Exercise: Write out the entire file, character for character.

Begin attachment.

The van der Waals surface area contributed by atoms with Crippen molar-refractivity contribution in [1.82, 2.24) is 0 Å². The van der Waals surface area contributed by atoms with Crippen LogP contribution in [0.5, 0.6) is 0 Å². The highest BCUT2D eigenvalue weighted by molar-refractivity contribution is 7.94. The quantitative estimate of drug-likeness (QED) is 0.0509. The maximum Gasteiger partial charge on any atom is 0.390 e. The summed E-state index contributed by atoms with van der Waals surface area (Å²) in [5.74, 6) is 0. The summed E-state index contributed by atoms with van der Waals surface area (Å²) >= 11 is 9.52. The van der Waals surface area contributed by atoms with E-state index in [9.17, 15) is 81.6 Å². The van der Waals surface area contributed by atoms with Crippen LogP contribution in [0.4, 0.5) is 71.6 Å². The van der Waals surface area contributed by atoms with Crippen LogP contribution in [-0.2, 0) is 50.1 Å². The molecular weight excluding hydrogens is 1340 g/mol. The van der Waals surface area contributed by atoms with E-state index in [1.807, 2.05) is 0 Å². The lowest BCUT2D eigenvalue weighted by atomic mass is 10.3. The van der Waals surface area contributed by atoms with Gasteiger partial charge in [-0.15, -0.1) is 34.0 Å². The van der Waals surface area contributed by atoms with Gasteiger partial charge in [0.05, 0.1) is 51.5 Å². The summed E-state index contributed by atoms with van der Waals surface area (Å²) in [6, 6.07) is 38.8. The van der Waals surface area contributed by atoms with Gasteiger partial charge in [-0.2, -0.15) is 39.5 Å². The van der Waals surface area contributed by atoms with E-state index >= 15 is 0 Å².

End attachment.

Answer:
The van der Waals surface area contributed by atoms with Crippen molar-refractivity contribution in [1.82, 2.24) is 0 Å². The van der Waals surface area contributed by atoms with Crippen LogP contribution in [0.5, 0.6) is 0 Å². The highest BCUT2D eigenvalue weighted by molar-refractivity contribution is 7.94. The quantitative estimate of drug-likeness (QED) is 0.0509. The maximum Gasteiger partial charge on any atom is 0.390 e. The summed E-state index contributed by atoms with van der Waals surface area (Å²) in [5.74, 6) is 0. The summed E-state index contributed by atoms with van der Waals surface area (Å²) >= 11 is 9.52. The van der Waals surface area contributed by atoms with E-state index in [9.17, 15) is 81.6 Å². The van der Waals surface area contributed by atoms with Crippen LogP contribution in [0.4, 0.5) is 71.6 Å². The van der Waals surface area contributed by atoms with Crippen LogP contribution in [-0.2, 0) is 50.1 Å². The molecular weight excluding hydrogens is 1340 g/mol. The van der Waals surface area contributed by atoms with E-state index in [1.807, 2.05) is 0 Å². The lowest BCUT2D eigenvalue weighted by atomic mass is 10.3. The van der Waals surface area contributed by atoms with Gasteiger partial charge in [-0.15, -0.1) is 34.0 Å². The van der Waals surface area contributed by atoms with Gasteiger partial charge in [0.05, 0.1) is 51.5 Å². The summed E-state index contributed by atoms with van der Waals surface area (Å²) in [6, 6.07) is 38.8. The van der Waals surface area contributed by atoms with Gasteiger partial charge in [-0.2, -0.15) is 39.5 Å². The van der Waals surface area contributed by atoms with E-state index >= 15 is 0 Å².